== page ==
The fifth International Fascia Research Congress was recently held in Berlin, Germany from 14-15th November 2018. The congress covered various lectures and practical demonstrations in both human and veterinary scientific research and rehabilitation field.
Among the topics covered during the congress, one seemed of particular interest for those riders who include a noseband in their training. Called “Effect of noseband positioning to the fascial and neural dynamics of the head” this lecture was presented during the veterinary aspects part of the Fascia Congress on Wednesday 14th November.
The study examined the effects of nosebands on the facial nerves and fascia of the horse's head and introduced new information about the effects of pressure and positioning of the noseband. It was lead by two Finnish physiotherapists, Tuulia Luomala and Mika Pihlman, in co-operation with Rikke M. Schultz (DVM, RMS Equine Practice, Denmark) and Vibeke S. Elbrond (DVM, Ass. Prof. Anatomy, Faculty of Health & Medical Sciences, University of Copenhagen, Denmark).
During this study pressure was directed tightly over an equine cadaver head. The scientists used the three different positions on the horse's head that are commonly used for different noseband fits, such as the dropped noseband, the flash or the dressage cavesson in double-bridles to see their effects on facial nerves and surrounding fascia. Thereby it is paramount to know that the horse's facial nerve is divided into dorsal and ventral buccal branches. These nerves branches are running along a zygomatic arch and connect to the fascial layers of the masseter muscle.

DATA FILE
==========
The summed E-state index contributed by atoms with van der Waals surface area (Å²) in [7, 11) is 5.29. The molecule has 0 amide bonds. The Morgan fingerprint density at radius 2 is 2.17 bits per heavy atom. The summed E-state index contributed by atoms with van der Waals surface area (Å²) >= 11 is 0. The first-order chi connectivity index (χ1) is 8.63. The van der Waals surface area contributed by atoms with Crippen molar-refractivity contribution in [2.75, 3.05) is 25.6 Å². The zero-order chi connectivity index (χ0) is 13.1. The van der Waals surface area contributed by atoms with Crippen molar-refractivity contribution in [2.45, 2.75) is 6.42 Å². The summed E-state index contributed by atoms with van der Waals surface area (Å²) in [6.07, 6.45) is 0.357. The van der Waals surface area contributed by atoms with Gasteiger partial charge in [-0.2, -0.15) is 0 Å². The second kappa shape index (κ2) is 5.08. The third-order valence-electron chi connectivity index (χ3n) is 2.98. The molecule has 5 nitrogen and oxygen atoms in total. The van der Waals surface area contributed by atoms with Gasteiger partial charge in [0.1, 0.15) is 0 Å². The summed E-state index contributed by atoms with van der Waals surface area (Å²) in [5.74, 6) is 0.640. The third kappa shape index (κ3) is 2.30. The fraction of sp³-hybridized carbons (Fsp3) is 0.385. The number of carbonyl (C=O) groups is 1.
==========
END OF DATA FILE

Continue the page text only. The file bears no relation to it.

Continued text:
The pressure applied by the nosebands limited the movement of the nerve and the elasticity of surrounding fascia layer when directed above, below or relatively far from the nerve trunk. The low positioning (1) like with a drop noseband seemed to have the most restricting effect if tightened as it then restricts the gliding function of fascia and can press nerves even directly. This positioning is typically seen used on young horses wearing drop or flash nosebands. The high positioning (3) which more recently can be observed regularly with modern wide cavessons in double-bridles then touching the cheekbone also created movement dysfunction of both fascia and the nerve and according discomfort. Regular positioning (2) typical for simple cavesson fit seemed to have the least effect on the facial nerve and the fascia.
The study also brought to light that tension on the muscle masseter and the ear region affected the fascial and neural dynamics of the head. Therefore, brow bands also have an important role on the neural dynamics and should be long enough as the neural system has several components, and any tension coming from the fascial system can affect the nerves on many levels.
Therefore the whole bridle should be fitted correctly and individually, ensuring a loose enough noseband and brow band fit that doesn´t create pressure on the head. A low noseband fit combined with pressure seemed to create most significate dysfunction on the fascial and neural system.
Text: Niina Kirjorinne - Photos: Tuulia Luomala & Mika Pihlman
The Study: Fascial connections of peripheral nerve of the horse
On the Ignorance of Noseband Tightness and Vague FEI Noseband Rules
Noseband Special: Part I: The History of the Noseband
Noseband Special: Part II: The Purpose of the Noseband
Noseband Special: Part III: Riders and Trainers on Their Choice in Noseband
Noseband Special: Part IV: The Thicker, the Wider, the Better?
An Investigation into Noseband Tightness Levels on Competition Horses
ISES Suggest to Empower FEI Stewards to Control Tightness of Noseband